In repealing the automatic Medicare physician fee cuts called the SGR (Sustained Growth Rate), Congress replaced it with something worse, in the opinion of ophthalmologist Kristin Held. M.D., in the summer issue of the Journal of American Physicians and Surgeons.
The Medicare Access and CHIP Reauthorization Act of 2015 (MACRA) set up the Merit-based Incentive Payment System (MIPS). MIPS grades individual physicians with a composite performance score between 0 and 100, and posts it on the Physician Compare public website, Dr. Held explains. The score is determined by the doctor’s weighted grade in four performance categories as set forth in a federal government rulebook. The doctor is rewarded or penalized by an increase or decrease in pay, she states.
MACRA vastly expanded the federal government’s control over patient care and the patient-physician relationship, Dr. Held writes. “The stated goal is to drive physician behavior…. Government seeks to move physicians away from a fee-for-service payment model and into alternative payment models that are claimed to reward what government perceives as value-based care and that require ‘providers’ to assume significant financial risk.”
But who determines value, Dr. Held asks. And “we [physicians] must ask ourselves again: Whom do we serve, the patient or the state?”
“One of the four MIPS performance categories, Advancing Care Information (ACI)…is especially disconcerting,” in her view, “as it requires physicians to fully disclose all of our patients’ medical information to government data auditing agencies…, including…all demographics, all medical history, all medications ever taken, and even genetic information. The physician who does not comply will receive a score of zero (0) in the ACI performance category.”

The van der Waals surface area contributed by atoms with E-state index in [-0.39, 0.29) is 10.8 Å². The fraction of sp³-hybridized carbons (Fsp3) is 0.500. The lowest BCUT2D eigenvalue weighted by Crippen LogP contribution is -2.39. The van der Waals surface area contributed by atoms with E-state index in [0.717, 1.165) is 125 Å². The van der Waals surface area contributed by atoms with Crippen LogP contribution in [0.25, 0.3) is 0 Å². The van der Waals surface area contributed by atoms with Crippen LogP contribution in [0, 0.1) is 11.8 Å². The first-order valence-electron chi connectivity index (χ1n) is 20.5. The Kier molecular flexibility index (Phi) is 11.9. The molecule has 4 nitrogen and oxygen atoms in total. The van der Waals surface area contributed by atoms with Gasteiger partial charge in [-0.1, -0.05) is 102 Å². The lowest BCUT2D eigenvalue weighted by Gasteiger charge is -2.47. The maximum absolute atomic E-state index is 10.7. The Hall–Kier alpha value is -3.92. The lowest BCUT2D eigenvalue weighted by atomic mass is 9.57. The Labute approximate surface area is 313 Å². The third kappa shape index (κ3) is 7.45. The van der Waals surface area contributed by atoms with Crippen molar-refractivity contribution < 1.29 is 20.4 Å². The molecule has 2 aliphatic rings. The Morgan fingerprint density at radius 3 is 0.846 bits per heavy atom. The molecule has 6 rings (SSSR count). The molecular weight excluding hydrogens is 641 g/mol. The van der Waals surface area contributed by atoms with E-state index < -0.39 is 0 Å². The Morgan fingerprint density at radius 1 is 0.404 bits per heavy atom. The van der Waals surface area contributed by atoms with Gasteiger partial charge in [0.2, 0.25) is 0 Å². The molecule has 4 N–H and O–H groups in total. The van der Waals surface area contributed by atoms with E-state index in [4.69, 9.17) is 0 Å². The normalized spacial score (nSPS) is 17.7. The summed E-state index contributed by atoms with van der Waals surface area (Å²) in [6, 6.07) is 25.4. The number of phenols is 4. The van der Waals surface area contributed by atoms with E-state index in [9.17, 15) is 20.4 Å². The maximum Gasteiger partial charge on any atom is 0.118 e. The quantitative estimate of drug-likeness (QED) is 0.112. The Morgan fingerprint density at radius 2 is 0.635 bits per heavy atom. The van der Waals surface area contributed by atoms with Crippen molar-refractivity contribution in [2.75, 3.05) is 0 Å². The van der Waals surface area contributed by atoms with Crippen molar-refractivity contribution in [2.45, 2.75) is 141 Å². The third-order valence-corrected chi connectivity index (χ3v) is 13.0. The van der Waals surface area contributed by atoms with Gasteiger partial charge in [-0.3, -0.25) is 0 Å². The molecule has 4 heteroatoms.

All patients, not just Medicare patients, are affected, Dr. Held warns. “The federal government wants to collect, audit, assess, and sell the patient data and wants to be able to input government treatment guidelines, templates, restrictions, and controls. In effect, the federal government wants to dictate the medical care of the American people.”
Dr. Held cites abuses of data collection and surveillance of American citizens by many federal agencies, such as the Federal Bureau of Investigation and Internal Revenue Service, and cautions against expecting better behavior by agencies within the Department of Health and Human Services. Compromise of medical data might be even more damaging than exposure of phone conversations, e-mails, texts, and finances, she suggests.
MACRA needs to be repealed, she writes. “The MACRA rule-making process revealed how this law could be too easily and too vastly contorted beyond the sponsors’ intent.”
Dr. Held’s article is available at: http://www.jpands.org/vol23no2/held.pdf
The Journal of American Physicians and Surgeons is published by the Association of American Physicians and Surgeons (AAPS), a national organization representing physicians in all specialties since 1943.